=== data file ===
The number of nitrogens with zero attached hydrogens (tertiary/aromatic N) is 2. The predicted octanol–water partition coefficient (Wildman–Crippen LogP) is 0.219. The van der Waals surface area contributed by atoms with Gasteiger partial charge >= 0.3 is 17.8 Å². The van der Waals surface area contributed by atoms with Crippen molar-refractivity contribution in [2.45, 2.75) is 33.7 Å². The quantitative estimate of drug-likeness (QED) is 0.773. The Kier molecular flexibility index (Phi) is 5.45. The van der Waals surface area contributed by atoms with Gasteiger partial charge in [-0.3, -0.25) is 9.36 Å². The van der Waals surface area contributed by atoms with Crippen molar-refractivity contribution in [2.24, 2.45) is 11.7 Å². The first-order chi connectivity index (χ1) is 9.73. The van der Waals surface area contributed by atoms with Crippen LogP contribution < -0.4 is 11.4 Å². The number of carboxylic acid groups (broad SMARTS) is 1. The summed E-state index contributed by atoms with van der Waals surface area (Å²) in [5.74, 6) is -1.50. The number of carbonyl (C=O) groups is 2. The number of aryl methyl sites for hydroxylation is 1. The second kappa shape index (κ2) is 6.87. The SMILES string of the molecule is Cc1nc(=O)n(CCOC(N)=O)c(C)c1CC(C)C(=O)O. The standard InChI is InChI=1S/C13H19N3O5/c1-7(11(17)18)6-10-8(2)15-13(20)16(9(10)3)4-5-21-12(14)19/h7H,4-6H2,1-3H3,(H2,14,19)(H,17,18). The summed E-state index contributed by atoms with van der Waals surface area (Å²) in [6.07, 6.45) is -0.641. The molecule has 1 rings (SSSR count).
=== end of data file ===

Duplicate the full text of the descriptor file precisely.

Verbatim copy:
The number of nitrogens with zero attached hydrogens (tertiary/aromatic N) is 2. The predicted octanol–water partition coefficient (Wildman–Crippen LogP) is 0.219. The van der Waals surface area contributed by atoms with Gasteiger partial charge >= 0.3 is 17.8 Å². The van der Waals surface area contributed by atoms with Crippen molar-refractivity contribution in [2.45, 2.75) is 33.7 Å². The quantitative estimate of drug-likeness (QED) is 0.773. The Kier molecular flexibility index (Phi) is 5.45. The van der Waals surface area contributed by atoms with Gasteiger partial charge in [-0.3, -0.25) is 9.36 Å². The van der Waals surface area contributed by atoms with Crippen molar-refractivity contribution in [2.24, 2.45) is 11.7 Å². The first-order chi connectivity index (χ1) is 9.73. The van der Waals surface area contributed by atoms with Crippen LogP contribution < -0.4 is 11.4 Å². The number of carboxylic acid groups (broad SMARTS) is 1. The summed E-state index contributed by atoms with van der Waals surface area (Å²) in [5.74, 6) is -1.50. The number of carbonyl (C=O) groups is 2. The number of aryl methyl sites for hydroxylation is 1. The second kappa shape index (κ2) is 6.87. The SMILES string of the molecule is Cc1nc(=O)n(CCOC(N)=O)c(C)c1CC(C)C(=O)O. The standard InChI is InChI=1S/C13H19N3O5/c1-7(11(17)18)6-10-8(2)15-13(20)16(9(10)3)4-5-21-12(14)19/h7H,4-6H2,1-3H3,(H2,14,19)(H,17,18). The summed E-state index contributed by atoms with van der Waals surface area (Å²) in [6.07, 6.45) is -0.641. The molecule has 1 rings (SSSR count).